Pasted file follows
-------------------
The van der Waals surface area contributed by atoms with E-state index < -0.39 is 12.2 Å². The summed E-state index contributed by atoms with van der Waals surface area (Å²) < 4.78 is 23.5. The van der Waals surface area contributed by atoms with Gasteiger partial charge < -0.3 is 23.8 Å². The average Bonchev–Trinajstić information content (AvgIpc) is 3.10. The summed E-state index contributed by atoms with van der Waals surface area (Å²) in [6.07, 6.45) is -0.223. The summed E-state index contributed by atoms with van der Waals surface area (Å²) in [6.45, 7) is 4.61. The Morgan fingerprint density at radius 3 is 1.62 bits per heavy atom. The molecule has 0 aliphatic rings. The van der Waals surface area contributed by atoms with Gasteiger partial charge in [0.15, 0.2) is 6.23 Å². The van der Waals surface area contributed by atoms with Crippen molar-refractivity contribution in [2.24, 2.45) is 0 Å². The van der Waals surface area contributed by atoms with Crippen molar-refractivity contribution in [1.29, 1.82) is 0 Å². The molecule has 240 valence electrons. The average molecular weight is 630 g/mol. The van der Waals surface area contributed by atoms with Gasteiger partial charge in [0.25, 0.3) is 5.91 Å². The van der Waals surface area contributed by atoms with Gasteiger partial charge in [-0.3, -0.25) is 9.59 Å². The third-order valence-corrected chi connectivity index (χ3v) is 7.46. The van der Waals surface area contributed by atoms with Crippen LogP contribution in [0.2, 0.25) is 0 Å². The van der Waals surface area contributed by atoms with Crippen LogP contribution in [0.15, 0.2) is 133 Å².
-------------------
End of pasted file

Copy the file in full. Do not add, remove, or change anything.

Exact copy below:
The van der Waals surface area contributed by atoms with E-state index < -0.39 is 12.2 Å². The summed E-state index contributed by atoms with van der Waals surface area (Å²) < 4.78 is 23.5. The van der Waals surface area contributed by atoms with Gasteiger partial charge < -0.3 is 23.8 Å². The average Bonchev–Trinajstić information content (AvgIpc) is 3.10. The summed E-state index contributed by atoms with van der Waals surface area (Å²) in [6.07, 6.45) is -0.223. The summed E-state index contributed by atoms with van der Waals surface area (Å²) in [6.45, 7) is 4.61. The Morgan fingerprint density at radius 3 is 1.62 bits per heavy atom. The molecule has 0 aliphatic rings. The van der Waals surface area contributed by atoms with Gasteiger partial charge in [0.15, 0.2) is 6.23 Å². The van der Waals surface area contributed by atoms with Crippen molar-refractivity contribution in [2.24, 2.45) is 0 Å². The van der Waals surface area contributed by atoms with Crippen molar-refractivity contribution in [1.29, 1.82) is 0 Å². The molecule has 240 valence electrons. The average molecular weight is 630 g/mol. The van der Waals surface area contributed by atoms with Gasteiger partial charge in [0.25, 0.3) is 5.91 Å². The van der Waals surface area contributed by atoms with Gasteiger partial charge in [-0.3, -0.25) is 9.59 Å². The third-order valence-corrected chi connectivity index (χ3v) is 7.46. The van der Waals surface area contributed by atoms with Crippen LogP contribution in [0.2, 0.25) is 0 Å². The van der Waals surface area contributed by atoms with Crippen LogP contribution in [0.15, 0.2) is 133 Å².